Gastrointestinal Tract Là Gì

The food you eat takes an incredible journey through your body, from top (your mouth) to bottom (your anus). Along the way the beneficial parts of your food are absorbed, giving you energy & nutrients. Here’s a step-by-step trương mục of the digestive system’s workings.
Structure of the Digestive System

What is the digestive system?

Your digestive system is made up of the gastrointestinal (GI) tract và your liver, pancreas and gallbladder. The GI tract is a series of hollow organs that are connected to lớn each other from your mouth to your anus. The organs that 3d your GI tract, in the order that they are connected, include your mouth, esophagus, stomach, small intestine, large intestine & anus.

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What does the digestive system do?

Your digestive system is uniquely constructed to vì its job of turning your food into the nutrients and energy you need khổng lồ survive. And when it’s done with that, it handily packages your solid waste, or stool, for disposal when you have a bowel movement.

Why is digestion important?

Digestion is important because your body needs nutrients from the food you eat và the liquids you drink in order to stay healthy và function properly. Nutrients include carbohydrates, proteins, fats, vitamins, minerals and water. Your digestive system breaks down & absorbs nutrients from the food & liquids you consume to lớn use for important things lượt thích energy, growth and repairing cells.

What organs hóa trang the digestive system?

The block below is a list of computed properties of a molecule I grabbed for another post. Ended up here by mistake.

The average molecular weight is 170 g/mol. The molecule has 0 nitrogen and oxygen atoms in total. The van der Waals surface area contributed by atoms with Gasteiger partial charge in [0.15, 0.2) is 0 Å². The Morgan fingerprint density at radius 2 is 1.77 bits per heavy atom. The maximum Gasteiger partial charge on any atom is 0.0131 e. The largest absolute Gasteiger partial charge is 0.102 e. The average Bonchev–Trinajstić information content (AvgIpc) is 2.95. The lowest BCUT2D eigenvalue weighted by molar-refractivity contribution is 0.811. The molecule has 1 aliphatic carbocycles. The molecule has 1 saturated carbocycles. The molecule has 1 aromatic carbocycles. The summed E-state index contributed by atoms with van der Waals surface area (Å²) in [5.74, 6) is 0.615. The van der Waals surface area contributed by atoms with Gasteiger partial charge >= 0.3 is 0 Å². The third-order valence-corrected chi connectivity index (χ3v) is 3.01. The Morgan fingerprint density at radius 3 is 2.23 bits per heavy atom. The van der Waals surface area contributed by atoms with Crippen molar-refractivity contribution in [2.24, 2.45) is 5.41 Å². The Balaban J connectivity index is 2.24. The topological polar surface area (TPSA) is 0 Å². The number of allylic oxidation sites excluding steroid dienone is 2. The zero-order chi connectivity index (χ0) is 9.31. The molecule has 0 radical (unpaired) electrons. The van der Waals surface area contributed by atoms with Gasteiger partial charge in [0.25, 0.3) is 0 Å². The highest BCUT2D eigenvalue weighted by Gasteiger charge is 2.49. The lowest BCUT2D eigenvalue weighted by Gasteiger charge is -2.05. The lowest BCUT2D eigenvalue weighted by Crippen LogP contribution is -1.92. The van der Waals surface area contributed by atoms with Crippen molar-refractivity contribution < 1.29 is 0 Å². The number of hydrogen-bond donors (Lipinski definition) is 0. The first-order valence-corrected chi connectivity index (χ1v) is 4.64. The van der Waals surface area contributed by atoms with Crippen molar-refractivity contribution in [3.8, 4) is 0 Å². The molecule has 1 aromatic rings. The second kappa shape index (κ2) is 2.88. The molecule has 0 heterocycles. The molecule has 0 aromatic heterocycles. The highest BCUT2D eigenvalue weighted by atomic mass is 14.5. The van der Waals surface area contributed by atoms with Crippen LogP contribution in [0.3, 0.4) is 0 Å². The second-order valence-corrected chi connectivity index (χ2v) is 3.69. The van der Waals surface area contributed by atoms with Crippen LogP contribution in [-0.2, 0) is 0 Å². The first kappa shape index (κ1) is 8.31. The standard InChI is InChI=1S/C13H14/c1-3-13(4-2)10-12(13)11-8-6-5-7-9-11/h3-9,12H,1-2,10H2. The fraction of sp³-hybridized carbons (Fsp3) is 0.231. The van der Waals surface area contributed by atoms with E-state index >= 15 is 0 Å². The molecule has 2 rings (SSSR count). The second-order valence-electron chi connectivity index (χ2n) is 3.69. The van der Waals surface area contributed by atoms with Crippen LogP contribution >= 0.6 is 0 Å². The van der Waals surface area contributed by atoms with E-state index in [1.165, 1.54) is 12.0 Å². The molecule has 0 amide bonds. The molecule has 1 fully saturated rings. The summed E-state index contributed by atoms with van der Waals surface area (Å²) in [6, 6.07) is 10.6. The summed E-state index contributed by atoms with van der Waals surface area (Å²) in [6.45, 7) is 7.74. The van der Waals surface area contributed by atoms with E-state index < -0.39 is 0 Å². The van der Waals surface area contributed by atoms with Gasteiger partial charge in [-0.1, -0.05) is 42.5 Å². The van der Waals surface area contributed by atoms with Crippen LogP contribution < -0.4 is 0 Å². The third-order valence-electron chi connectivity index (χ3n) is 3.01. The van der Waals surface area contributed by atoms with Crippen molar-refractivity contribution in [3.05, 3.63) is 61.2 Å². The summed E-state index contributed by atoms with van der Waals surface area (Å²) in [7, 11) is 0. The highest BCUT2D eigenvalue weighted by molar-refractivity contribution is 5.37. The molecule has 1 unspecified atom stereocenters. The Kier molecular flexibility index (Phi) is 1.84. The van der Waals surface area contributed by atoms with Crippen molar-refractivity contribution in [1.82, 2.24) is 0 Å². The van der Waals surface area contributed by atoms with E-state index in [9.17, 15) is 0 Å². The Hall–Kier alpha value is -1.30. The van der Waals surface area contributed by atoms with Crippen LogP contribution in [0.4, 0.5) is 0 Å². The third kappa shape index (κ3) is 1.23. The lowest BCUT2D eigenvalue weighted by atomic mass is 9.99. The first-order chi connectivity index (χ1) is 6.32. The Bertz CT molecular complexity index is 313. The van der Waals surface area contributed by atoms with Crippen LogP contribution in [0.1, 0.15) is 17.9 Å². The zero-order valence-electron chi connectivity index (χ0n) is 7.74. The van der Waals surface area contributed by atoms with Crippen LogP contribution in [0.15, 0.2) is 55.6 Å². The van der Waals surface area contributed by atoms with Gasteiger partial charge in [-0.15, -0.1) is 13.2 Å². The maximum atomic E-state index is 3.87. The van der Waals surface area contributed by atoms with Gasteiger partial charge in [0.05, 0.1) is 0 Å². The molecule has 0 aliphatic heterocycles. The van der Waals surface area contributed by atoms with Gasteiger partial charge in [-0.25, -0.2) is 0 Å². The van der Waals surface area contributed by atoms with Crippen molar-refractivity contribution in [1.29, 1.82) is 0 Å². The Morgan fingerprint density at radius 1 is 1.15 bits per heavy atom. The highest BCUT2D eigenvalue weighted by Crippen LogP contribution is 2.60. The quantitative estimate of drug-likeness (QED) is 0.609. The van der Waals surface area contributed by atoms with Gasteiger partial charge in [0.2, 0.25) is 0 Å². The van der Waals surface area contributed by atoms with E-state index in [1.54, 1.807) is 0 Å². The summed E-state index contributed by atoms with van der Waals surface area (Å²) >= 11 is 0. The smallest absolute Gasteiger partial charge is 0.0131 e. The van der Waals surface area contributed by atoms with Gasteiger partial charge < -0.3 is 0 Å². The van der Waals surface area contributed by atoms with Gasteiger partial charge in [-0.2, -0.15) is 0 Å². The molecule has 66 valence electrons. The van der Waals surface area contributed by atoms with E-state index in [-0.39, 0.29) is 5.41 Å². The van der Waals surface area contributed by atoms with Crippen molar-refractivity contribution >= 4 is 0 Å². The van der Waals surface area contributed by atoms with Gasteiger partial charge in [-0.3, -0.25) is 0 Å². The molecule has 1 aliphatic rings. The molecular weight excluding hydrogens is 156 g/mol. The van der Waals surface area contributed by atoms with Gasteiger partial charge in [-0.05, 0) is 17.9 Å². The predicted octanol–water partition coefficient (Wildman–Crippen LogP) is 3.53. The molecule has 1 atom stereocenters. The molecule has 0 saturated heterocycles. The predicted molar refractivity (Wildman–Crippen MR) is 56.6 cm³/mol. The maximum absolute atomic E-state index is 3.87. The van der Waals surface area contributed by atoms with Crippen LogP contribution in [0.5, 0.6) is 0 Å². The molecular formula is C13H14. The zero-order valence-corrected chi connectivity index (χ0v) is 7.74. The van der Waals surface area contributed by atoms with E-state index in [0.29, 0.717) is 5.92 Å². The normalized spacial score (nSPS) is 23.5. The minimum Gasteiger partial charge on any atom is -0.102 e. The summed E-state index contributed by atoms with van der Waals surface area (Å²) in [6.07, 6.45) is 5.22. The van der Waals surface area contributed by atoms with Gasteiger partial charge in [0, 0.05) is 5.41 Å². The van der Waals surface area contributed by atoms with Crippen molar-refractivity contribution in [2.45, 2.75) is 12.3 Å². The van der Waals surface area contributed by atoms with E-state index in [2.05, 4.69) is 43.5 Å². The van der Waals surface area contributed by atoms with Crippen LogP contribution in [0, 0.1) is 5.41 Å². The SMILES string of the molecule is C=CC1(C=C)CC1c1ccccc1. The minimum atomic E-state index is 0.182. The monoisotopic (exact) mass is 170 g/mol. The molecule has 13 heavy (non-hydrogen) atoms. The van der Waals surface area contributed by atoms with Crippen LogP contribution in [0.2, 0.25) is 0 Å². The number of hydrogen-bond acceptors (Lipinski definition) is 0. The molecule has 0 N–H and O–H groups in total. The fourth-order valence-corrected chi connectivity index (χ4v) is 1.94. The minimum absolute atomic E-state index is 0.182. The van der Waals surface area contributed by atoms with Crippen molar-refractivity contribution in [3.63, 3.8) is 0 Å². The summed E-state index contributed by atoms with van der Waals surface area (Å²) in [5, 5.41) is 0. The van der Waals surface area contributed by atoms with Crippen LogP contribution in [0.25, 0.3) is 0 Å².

The main organs that ảo diệu the digestive system (in order of their function) are the mouth, esophagus, stomach, small intestine, large intestine, rectum and anus. Helping them along the way are the pancreas, gall bladder & liver.

Here’s how these organs work together in your digestive system.



The mouth is the beginning of the digestive tract. In fact, digestion starts before you even take a bite. Your salivary glands get active as you see & smell that pasta dish or warm bread. After you start eating, you chew your food into pieces that are more easily digested. Your saliva mixes with the food to begin to lớn break it down into a form your body can absorb and use. When you swallow, your tongue passes the food into your throat và into your esophagus.


Located in your throat near your trachea (windpipe), the esophagus receives food from your mouth when you swallow. The epiglottis is a small flap that folds over your windpipe as you swallow to prevent you from choking (when food goes into your windpipe). A series of muscular contractions within the esophagus called peristalsis delivers food lớn your stomach.

But first a ring-like muscle at the bottom of your esophagus called the lower esophageal sphincter has to relax to let the food in. The sphincter then contracts và prevents the contents of the stomach from flowing back into the esophagus. (When it doesn’t and these contents flow back into the esophagus, you may experience acid reflux or heartburn.)


The stomach is a hollow organ, or "container," that holds food while it is being mixed with stomach enzymes. These enzymes continue the process of breaking down food into a usable form. Cells in the lining of your stomach secrete a strong acid & powerful enzymes that are responsible for the breakdown process. When the contents of the stomach are processed enough, they’re released into the small intestine.

Small intestine

Made up of three segments — the duodenum, jejunum, & ileum — the small intestine is a 22-foot long muscular tube that breaks down food using enzymes released by the pancreas and bile from the liver. Peristalsis also works in this organ, moving food through và mixing it with digestive juices from the pancreas & liver.

The duodenum is the first segment of the small intestine. It’s largely responsible for the continuous breaking-down process. The jejunum and ileum lower in the intestine are mainly responsible for the absorption of nutrients into the bloodstream.